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RE: Ceratops (was RE: Pterosaur diversity (was: Re: Waimanu))
Tim Williams writes:
>> Sometimes it's too late. By the time we had enough new genera that
>> _Titanosaurus_ was no longer uniquely diagnosable, it was 125 years
>> old. By the time we figured out that procoelous caudals are not
>> synapomorphic for "titanosaurids", Titanosauridae had been
>> established for the best part of a century. For that
>> century-and-a-bit, _Titanosaurus_ and Titanosauridae were good,
>> useful taxa. That they are now rightly deprecated doesn't change
>> the fact that they were historically useful.
> I agree - but the word "were" is the crux of this argument. When a
> taxon is no longer useful, it is probably better to discard it -
> instead of resorting to heroic efforts to keep it alive.
I only half agree. Remember, we are dealing with three four of name
here: species, genera, family-and-related, and clade. Let's take them
one by one.
1. I think everyone agrees that, based on the type material,
_Titanosaurus indicus_ is not diagnosable from other titanosaurs,
so that species, which it was once valid, is now a nomen dubium. I
think it's important that this change has happened not because of a
change in attitude to the original material, but a change in the
context in which it's evaluated, i.e. we now have dozens of
sauropods with procoelous caudals, so that this character is no
2. I think everyone also agrees that since _Titanosaurus indicus_ is
the type species of _Titanosaurus_, that genus is no longer valid.
There is not much choice in the matter: since the ICZN is the only
code that even attempts to govern genera, its rules can hardly be
overlooked. (The only way out for someone who was really set on
retaining the name Titanosaurus would be to define a clade of that
name govered by the PhyloCode. I trust we don't need to go into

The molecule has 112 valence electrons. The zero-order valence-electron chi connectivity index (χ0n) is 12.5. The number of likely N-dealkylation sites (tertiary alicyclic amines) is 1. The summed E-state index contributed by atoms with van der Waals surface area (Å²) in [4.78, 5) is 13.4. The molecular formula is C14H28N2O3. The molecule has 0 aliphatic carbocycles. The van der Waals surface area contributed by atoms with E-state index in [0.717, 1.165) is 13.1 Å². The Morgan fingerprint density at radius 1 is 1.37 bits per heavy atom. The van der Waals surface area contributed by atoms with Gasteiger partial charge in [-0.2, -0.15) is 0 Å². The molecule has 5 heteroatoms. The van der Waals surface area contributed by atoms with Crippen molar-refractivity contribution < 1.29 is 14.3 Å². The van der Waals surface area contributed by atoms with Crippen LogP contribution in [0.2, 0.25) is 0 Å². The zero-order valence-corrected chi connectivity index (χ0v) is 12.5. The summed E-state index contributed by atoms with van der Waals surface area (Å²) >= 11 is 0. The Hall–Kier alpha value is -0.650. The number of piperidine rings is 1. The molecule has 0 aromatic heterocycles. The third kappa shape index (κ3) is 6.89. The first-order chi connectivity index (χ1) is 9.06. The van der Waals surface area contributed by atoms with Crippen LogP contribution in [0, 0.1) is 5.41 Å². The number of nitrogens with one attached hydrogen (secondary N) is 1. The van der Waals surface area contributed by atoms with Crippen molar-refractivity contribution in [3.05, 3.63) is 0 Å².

all the reason why that would be a bad idea :-)
3. If we consider names ending -idae (etc.) to be "family-level" and
therefore governed by the ICZN, then Wilson and Upchurch (2003) are
right that Titanosauridae must also die; but of course that same
name could equally well be read as a clade-name, in which case it
is governed (if at all) by the PhyloCode; and as Salgado (2003)
points out, the name is probably still OK under phylocode rules,
since the _T. indicus_ material is still diagnostic to the level
that it is safely included in the Titanosauridae as traditionally
conceived (and therefore also in Titanosauridae as it would be
phylogenetically defined by someone who was careful to approximate
traditional content in her definition.) I still feel queasy about
this, though: if the genus _Titanosaurus_ is gone, then the
PhyloCode article governing clades that are named after genera does
not strictly apply; but I think it's clearly in the spirit of the
code that the name is for that reason better avoided.
4. Finally, we consider clade-names that do not end with -idae (and by
the way, what a stupid category that is. A clade may be above,
below, or slap in the middle of "family level" but still end with
-idae or similar. Oh well). It is clear that no article of the
draft PhyloCode prevents us from continuing to use Titanosauria.
But I still feel a bit queasy about it -- maybe because I am
offended that different rules seem to govern Titanosauria and
In my fantasy world, the ICZN continues to govern species and genera,
and the PhyloCode foreswears all intention of messing with them. In
return, the ICZN gives up families and the related ranks, leaving the
PhyloCode free to govern all clade-names without interference,
irrespective of their endings. But, hey, that's just _my_ fantasy.
Yours might be completely different, and involve warm butterscotch
> This could be harder to prove. After all, unless an explicit
> etymology is provided for each clade, it is open to interpretation
> whether it is named *after* a given genus. For example, we know
> that when Titanosauria was first named (was it by Bonaparte and
> Coria, 1993?) it was ultimately named after _Titanosaurus_; but
> unless this is explicitly stated in the paper, the name could just
> be a descriptive term in its own right ("titan lizards").
Good point -- I've not seen it made before. Sadly, the draft
PhyloCode seems to be silent on the subject of etymology. It might be
worth proposing a change to that?
>> That says to me that it's bad PhyloCode practice, too, to make a
>> name based on a genus whose affinities can't be rigorously
> Yes. After all, rigorously establishing the affinities of taxa is
> the main purpose of PT.
Oh, sorry. That wasn't a joke, was it?
/o ) \/ Mike Taylor <firstname.lastname@example.org> http://www.miketaylor.org.uk
)_v__/\ "Can't someone act COMPLETELY OUT OF CHARACTER without arousing
suspicion?" -- Bob the Angry Flower, www.angryflower.com